You’ll have probably noticed that of recent bikes we’ve tested, nearly all have been managing to get a 4.5 stars rating.
While this is great news because it means bikes are getting better, it obviously means we’ve got to move the goalposts here. The score rating is a poor substitute for reading the entire test which – we hope – will make it quite clear where the bike wins and where it loses, and it’s suitability for different riders. However we know a lot of people rely on the stars as a ready reckoner.
But with everything getting a 4.5 / 5 it’s not that useful, so we’re going to get a whole lot tougher on what we expect and what the ratings mean.
Anything below 2.5 stars has got some work to do before we’d recommend it as the bike to come home with.
3 stars is the score we’ll give to bikes that make up the numbers. Nothing much wrong with them, but nothing inspiring either. It’ll also be the score we’ll be giving to 90% great but 10% awful bikes which need more than a minor upgrade to restore their glory.
3.5 stars will now mean a perfectly respectable, no nonsense vehicle or one that maybe really shines in some areas but drags in others.
If a bike walks off with 4 stars, then it can consider itself very priviledged indeed, and the manufacturer can slap themselves firmly on the back. Extremely capable bikes we wouldn’t have any hesitation in recommending to a buyer get the 4 star treatment and we’ll make clear the small aspects that stop it scoring higher in the text.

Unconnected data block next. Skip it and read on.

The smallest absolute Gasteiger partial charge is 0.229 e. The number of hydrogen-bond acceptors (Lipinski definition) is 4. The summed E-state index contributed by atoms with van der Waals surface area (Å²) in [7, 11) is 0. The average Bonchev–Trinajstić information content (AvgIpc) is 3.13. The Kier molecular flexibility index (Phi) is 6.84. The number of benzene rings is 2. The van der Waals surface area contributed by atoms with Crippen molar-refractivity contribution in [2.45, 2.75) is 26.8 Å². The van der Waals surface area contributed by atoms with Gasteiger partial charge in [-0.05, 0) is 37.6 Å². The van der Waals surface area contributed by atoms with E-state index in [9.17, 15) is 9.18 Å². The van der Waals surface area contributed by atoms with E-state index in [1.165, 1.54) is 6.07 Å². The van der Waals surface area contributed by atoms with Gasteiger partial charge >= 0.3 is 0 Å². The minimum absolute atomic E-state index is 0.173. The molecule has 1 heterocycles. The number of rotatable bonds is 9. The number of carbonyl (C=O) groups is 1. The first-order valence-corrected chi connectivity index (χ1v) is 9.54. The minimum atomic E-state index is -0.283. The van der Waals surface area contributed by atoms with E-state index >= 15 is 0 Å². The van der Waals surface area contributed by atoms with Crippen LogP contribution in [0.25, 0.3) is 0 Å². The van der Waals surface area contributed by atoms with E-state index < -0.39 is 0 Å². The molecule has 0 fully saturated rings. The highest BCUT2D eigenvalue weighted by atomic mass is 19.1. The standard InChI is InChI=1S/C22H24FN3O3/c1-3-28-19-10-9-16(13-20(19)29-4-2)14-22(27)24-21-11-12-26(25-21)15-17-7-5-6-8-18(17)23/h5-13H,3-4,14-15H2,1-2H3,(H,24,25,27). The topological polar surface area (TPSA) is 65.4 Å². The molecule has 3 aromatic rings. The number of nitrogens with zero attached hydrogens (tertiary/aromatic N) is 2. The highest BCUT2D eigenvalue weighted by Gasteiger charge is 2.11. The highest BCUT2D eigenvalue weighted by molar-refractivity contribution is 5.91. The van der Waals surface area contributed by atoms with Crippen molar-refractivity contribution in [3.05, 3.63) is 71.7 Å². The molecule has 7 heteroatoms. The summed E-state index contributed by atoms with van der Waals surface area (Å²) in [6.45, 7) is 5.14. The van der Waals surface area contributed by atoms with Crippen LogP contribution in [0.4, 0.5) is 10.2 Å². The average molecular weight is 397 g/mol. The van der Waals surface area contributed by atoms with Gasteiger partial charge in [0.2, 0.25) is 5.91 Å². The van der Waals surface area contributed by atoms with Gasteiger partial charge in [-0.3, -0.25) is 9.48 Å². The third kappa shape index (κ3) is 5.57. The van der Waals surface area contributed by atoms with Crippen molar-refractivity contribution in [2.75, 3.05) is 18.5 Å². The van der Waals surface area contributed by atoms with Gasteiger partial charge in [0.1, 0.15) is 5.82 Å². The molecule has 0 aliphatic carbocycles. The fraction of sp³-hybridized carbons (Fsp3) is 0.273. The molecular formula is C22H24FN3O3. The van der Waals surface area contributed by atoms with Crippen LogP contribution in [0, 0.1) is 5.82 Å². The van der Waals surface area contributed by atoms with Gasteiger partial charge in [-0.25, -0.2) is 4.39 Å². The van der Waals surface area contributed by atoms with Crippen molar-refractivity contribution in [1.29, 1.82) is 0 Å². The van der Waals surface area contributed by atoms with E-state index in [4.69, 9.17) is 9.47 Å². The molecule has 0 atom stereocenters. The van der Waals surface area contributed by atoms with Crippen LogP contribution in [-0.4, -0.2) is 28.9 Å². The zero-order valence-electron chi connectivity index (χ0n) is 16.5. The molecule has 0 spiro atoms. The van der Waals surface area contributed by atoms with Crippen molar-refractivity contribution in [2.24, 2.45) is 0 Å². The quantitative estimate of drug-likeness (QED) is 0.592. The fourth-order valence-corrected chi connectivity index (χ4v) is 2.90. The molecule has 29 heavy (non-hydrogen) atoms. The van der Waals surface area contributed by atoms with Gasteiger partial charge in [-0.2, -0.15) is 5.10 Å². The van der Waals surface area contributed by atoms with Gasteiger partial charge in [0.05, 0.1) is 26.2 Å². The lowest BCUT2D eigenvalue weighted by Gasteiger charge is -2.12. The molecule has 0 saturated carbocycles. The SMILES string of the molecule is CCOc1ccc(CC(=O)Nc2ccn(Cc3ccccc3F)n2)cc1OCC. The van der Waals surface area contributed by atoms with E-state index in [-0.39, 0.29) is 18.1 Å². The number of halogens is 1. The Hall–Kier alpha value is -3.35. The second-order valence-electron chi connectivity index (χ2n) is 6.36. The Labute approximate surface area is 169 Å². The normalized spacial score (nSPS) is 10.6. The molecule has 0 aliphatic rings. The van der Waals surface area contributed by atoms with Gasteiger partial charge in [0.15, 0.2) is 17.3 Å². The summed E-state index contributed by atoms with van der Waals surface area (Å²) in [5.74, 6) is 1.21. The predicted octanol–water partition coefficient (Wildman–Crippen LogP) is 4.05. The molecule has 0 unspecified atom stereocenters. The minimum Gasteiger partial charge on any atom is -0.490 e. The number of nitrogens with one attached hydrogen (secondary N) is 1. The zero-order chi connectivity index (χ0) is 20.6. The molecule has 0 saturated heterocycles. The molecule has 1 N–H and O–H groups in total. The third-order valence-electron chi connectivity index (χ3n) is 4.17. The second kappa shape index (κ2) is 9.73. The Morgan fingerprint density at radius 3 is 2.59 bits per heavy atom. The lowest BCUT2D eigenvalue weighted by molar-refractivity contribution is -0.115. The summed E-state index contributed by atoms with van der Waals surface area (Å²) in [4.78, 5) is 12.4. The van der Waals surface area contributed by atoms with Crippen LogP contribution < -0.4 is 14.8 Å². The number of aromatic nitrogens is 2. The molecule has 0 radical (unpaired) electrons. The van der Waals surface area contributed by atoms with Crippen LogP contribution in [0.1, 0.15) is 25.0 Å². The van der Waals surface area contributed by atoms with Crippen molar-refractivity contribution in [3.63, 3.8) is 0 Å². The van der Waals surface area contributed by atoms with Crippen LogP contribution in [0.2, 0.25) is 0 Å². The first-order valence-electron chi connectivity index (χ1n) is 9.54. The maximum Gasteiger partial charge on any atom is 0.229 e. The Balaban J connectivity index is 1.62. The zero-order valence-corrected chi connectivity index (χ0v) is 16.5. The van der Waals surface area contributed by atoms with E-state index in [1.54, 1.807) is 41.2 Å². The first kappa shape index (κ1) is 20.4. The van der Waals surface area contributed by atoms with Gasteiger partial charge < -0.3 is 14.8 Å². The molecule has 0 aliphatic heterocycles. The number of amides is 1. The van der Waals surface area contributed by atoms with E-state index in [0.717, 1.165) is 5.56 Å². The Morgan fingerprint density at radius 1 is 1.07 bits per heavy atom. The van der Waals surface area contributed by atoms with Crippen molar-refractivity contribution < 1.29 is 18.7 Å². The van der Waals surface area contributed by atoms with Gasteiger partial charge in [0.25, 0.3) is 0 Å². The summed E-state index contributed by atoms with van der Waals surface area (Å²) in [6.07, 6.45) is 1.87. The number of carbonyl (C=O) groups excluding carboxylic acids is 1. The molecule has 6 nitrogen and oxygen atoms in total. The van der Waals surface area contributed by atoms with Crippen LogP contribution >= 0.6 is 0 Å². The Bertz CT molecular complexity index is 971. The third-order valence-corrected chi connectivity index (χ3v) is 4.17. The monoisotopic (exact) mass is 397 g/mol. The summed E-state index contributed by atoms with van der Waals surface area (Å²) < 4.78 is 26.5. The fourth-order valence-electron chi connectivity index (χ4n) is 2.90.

Anything that does well enough to get 4.5 stars is truly a superlative ride. Something that really stands head and shoulders above the rest through performance, innovation or probably both. Basically the kind of bike we’ll keep on the test fleet for our own “long term” pleasure for as long as they let us, and then wave a tearful goodbye when it goes (but not without a fight).
So who gets that perfect 5?
The answer is a very rare breed indeed. A bike that we genuinely can’t think of a way to improve, and that we’d be happy to roll round on for the rest of our days. In all probability this means something stunningly expensive and handcrafted, which you will have to save long and hard for or just dream about – but isn’t that the way it should be?
Before you ask we’ll be altering all the scores we’ve already put up on recent bike tests to reflect this new hardline regime, but here’s a quick run down.
Gary Fisher Sugar – down to 4 stars on account of that mud clearance.
Trek Fuel – down to 4 stars because it’s still great, but it’s not as long travel happy as some of the competition and isn’t superlight to compensate.
Kona Explosif – Drops value because of newly introduced prices (blame that pound V dollar thing) but keeps us grinning very happily and holds onto it’s rare 4.5 stars rating for high speed singletrack frenzy.
Trek STP – We still haven’t sent this one back and it was the bike of choice for both this weekend’s outings so there’s no doubt the featherweight flexible friend keeps it’s 4.5 stars jersey.
Let us know what you think by mail or if you still don’t think we’re being tough enough, let’s talk this through like civilised folk on the forum.